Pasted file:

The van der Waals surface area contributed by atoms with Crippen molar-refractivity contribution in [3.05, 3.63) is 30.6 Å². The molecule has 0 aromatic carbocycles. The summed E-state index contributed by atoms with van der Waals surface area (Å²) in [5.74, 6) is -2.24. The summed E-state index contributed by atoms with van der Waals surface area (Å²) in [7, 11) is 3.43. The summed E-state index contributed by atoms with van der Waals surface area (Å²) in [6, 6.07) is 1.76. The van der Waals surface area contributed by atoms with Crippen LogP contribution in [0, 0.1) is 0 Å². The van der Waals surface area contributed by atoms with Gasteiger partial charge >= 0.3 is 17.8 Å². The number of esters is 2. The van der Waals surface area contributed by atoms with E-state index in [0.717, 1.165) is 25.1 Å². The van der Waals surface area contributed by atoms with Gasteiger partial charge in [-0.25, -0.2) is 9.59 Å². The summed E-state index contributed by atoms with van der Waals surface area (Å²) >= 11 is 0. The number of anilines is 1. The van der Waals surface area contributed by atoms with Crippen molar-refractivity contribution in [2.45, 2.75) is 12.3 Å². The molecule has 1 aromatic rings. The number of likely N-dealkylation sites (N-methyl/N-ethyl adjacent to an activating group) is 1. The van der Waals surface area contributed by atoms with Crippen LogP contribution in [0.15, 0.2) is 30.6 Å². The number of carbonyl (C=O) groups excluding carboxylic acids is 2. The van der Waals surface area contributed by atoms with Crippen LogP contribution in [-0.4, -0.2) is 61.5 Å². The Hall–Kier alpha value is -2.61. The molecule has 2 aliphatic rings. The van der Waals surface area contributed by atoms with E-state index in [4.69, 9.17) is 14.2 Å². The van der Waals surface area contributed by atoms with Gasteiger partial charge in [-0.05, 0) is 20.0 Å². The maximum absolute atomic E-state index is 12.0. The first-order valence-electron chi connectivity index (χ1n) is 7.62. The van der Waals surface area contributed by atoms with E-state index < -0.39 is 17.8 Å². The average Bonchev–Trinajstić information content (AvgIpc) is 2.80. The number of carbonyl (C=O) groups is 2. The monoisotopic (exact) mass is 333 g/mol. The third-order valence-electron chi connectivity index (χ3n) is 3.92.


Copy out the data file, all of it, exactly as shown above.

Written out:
The van der Waals surface area contributed by atoms with Crippen molar-refractivity contribution in [3.05, 3.63) is 30.6 Å². The molecule has 0 aromatic carbocycles. The summed E-state index contributed by atoms with van der Waals surface area (Å²) in [5.74, 6) is -2.24. The summed E-state index contributed by atoms with van der Waals surface area (Å²) in [7, 11) is 3.43. The summed E-state index contributed by atoms with van der Waals surface area (Å²) in [6, 6.07) is 1.76. The van der Waals surface area contributed by atoms with Crippen LogP contribution in [0, 0.1) is 0 Å². The van der Waals surface area contributed by atoms with Gasteiger partial charge >= 0.3 is 17.8 Å². The number of esters is 2. The van der Waals surface area contributed by atoms with E-state index in [0.717, 1.165) is 25.1 Å². The van der Waals surface area contributed by atoms with Gasteiger partial charge in [-0.25, -0.2) is 9.59 Å². The summed E-state index contributed by atoms with van der Waals surface area (Å²) >= 11 is 0. The number of anilines is 1. The van der Waals surface area contributed by atoms with Crippen molar-refractivity contribution in [2.45, 2.75) is 12.3 Å². The molecule has 1 aromatic rings. The number of likely N-dealkylation sites (N-methyl/N-ethyl adjacent to an activating group) is 1. The van der Waals surface area contributed by atoms with Crippen LogP contribution in [0.15, 0.2) is 30.6 Å². The number of carbonyl (C=O) groups excluding carboxylic acids is 2. The van der Waals surface area contributed by atoms with Crippen LogP contribution in [-0.4, -0.2) is 61.5 Å². The Hall–Kier alpha value is -2.61. The molecule has 2 aliphatic rings. The van der Waals surface area contributed by atoms with E-state index in [4.69, 9.17) is 14.2 Å². The van der Waals surface area contributed by atoms with Gasteiger partial charge in [-0.05, 0) is 20.0 Å². The maximum absolute atomic E-state index is 12.0. The first-order valence-electron chi connectivity index (χ1n) is 7.62. The van der Waals surface area contributed by atoms with E-state index < -0.39 is 17.8 Å². The average Bonchev–Trinajstić information content (AvgIpc) is 2.80. The number of carbonyl (C=O) groups is 2. The monoisotopic (exact) mass is 333 g/mol. The third-order valence-electron chi connectivity index (χ3n) is 3.92.